Environments and definitions
- groundwater is the water in the saturated zone (Fig)
- recharge is the water entering the saturated zone
- in the US about 10% of the rainfall becomes groundwater eventually.
This amount equals the annual use of water in the US, about 3 inch per
- residence time = reservoir/flux = ~4000 m / 3 inch/year = 50,000 y!
This is a very rough estimate.
- water may stay in the groundwater reservoir between several days and
thousands of years. We will discuss tracer techniques that may be used
to derive residence times later in the class
What drives groundwater flow?
- gravity is the dominating driving force
- water flows from high elevation to low elevation and from high pressure
to low pressure, gradients in potential energy drive groundwater flow
- recharge and discharge
- in recharge areas water is added to groundwater
- in discharge areas water is lost from groundwater
- recharge occurs from the unsaturated zone or from surface waters
- groundwater discharge occurs into rivers, lakes, springs, or by evapotranspiration
- "Puszta" in Hungary: groundwater is discharging in the low
lands of the Great Hungarian Plain and leaves the dissolved salts behind
-> reduction of soil quality -> bad conditions for agriculture
- example: evaporation in the Sahara, loss of valueable groundwater resources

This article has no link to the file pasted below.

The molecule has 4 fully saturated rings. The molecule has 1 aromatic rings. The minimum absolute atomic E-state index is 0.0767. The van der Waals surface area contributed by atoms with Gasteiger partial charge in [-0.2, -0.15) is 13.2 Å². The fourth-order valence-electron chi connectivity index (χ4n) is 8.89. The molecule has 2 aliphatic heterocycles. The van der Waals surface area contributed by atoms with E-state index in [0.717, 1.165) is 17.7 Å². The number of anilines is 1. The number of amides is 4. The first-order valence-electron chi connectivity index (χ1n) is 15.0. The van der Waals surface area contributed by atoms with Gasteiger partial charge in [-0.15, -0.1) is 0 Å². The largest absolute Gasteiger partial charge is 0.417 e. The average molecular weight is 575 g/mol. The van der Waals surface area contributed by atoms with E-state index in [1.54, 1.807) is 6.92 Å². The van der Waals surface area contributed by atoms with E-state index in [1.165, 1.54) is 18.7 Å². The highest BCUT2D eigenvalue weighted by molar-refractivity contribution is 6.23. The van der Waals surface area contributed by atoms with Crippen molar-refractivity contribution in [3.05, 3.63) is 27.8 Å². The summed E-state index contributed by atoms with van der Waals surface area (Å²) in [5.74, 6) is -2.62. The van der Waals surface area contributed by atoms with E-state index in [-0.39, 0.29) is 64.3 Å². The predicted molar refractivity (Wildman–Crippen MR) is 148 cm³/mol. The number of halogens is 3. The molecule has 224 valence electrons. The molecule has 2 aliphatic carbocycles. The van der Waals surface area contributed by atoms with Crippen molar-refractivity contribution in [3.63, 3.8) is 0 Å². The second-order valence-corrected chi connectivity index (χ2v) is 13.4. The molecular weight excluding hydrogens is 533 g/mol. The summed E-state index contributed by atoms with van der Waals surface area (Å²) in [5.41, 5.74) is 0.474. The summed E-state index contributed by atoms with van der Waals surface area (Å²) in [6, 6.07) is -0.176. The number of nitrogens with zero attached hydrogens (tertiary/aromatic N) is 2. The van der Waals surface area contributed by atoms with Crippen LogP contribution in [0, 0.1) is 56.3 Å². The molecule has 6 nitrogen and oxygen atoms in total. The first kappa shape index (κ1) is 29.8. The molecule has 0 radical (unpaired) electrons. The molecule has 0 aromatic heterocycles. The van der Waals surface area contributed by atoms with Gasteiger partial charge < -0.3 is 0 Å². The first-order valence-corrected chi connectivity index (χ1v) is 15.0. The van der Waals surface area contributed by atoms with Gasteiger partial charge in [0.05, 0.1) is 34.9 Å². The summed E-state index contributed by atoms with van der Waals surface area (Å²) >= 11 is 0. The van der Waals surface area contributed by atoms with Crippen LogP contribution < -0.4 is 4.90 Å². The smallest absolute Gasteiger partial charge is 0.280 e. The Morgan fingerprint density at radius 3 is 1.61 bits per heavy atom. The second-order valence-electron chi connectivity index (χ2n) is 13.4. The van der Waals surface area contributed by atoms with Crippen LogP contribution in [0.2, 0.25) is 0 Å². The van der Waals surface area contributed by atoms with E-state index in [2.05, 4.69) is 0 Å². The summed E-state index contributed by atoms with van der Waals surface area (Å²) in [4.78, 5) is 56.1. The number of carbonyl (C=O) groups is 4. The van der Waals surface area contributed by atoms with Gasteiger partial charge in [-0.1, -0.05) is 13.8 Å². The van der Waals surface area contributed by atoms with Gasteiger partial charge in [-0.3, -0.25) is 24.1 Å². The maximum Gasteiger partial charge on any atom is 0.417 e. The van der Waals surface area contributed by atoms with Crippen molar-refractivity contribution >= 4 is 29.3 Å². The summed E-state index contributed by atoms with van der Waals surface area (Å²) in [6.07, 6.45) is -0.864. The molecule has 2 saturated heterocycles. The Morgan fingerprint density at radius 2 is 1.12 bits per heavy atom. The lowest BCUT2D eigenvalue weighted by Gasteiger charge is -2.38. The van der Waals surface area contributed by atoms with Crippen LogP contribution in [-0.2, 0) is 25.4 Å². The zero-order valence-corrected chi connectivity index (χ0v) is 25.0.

that were recharged in the last ice age (loss may be up to a few 10's inches
- example springs, e.g. at Grand Canyon
- potential, hydraulic head
- driving force for GW flow: gravity => pressure and elevation
- you can determine the energy needed to move a parcel of water from
a reference surface to a location in the aquifer: E/m=g*y + p/rho =>
- how do you measure the potential? => drill an observation well,
the elevation of the water level in the well is a measure of the potential
energy, this elevation is also termed 'hydraulic head'
- thought experiment: hydraulic head distribution
in a lake
- if these measurements are taken at several locations, a contour map
may be reconstructed and flow directions can be determined
- Darcy's law
- Darcy's laboratory apparatus (Fig)
- Q is the flow rate, A the surface area, h the hydraulic head, L the
distance between the two places where the hydraulic head has been measured,
and k the hydraulic conductivity
- Q/A=q (specific discharge)
- the law is very similar to Ohm's law for electrical curcuits I = 1/R
* U (current = voltage divided by resistance)
- hydraulic conductivity values vary over a wide range
- gravel: 10-2 - 1 m/s, clean sands: 10-5 - 10-2
m/s, clayey sands, fine sands: 10-8 - 10-3 m/s
- example for Darcy's law: k= 10-5 m/s, h2-h1
= 100m, L = 10km, A = 1m2 > Q = 3.15 m3/y; the
K value above is typical for a sandstone aquifer
- the actual flow velocity v may be calculated with the following formula:
v=Q/(A*n)=q/n, n is the porosity, and q the specific discharge